|Deep C# - Anonymous Methods, Lambdas And Closures|
|Written by Mike James|
|Monday, 19 September 2016|
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Anonymous methods aren't particularly new, but they have hidden depths and lead on to lambdas and the idea of a closure. These are all important ideas in modern programming.
This is a chapter of our ebook on C#, a work in progress.
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Anonymous methods were introduced back in .NET 2.0 and while they sound like something designed to implement “dirty” shortcuts they are a welcome addition to C#. In modern C# they have been superseded by the lambda expressions but there is still one thing that an anonymous method can do that a lambda can't so they are still worth knowing about. In addition statement lambdas are just a slightly different syntax for anonymous methods so they are the foundations upon which lambdas are built.
The big problem with anonymous methods is figuring out what the problem is that they are designed to solve.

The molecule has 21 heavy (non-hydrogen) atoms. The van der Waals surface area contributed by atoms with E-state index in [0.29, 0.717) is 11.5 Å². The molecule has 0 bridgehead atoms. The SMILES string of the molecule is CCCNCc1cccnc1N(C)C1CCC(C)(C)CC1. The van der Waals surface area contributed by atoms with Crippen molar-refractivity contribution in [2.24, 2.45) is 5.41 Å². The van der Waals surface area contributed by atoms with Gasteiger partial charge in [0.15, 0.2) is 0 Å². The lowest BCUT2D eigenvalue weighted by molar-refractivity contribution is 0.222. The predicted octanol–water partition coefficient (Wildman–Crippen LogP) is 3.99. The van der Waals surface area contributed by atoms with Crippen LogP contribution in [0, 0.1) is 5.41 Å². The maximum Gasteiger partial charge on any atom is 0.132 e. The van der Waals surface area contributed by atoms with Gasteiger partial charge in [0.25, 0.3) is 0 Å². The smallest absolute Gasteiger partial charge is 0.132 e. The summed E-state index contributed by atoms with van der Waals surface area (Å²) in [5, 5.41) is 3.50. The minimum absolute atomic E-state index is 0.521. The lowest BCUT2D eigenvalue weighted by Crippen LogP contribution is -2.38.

So let’s take a look at what they are for.
On one level anonymous methods are just about making delegates easier to create. Let's go through the stages of creating a delegate.
A delegate is just an object that “wraps” a function.
It is what you need when functions are not in themselves first class objects. That is you can't pass a function as argument to another function so you have to wrap it in an object so that you can pass the object and a delegate is just an object designed for wrapping a function.
Before you can use a delegate to wrap a function you have to create a delegate type that has the signature of the function you want to wrap. That is every delegate wrapper carries information about the function it wraps in its type - this is used to detect simple errors.
Then you instantiate the type, wrap the function and use it.
So the steps to create and use a delegate are:
What all this means is that you have to invent multiple names for what in most cases is a single idea -
For example, if you want to wrap a “Hello World” function you first create a suitable delegate type:
then you have to create the function within some class or other:
and finally create an instance of the delegate type specifying the function that it is to wrap:
Calling the function via the delegate is just a matter of using its name:
You can see that we have had to invent three names:
This is fine if you are going to create multiple instances of the type and wrap multiple functions but in most cases the type, the delegate and the method are more or less a single entity.
That is you create a delegate because you want to use a method as if it was an object and often this is a one-off requirement.
|Last Updated ( Thursday, 22 September 2016 )|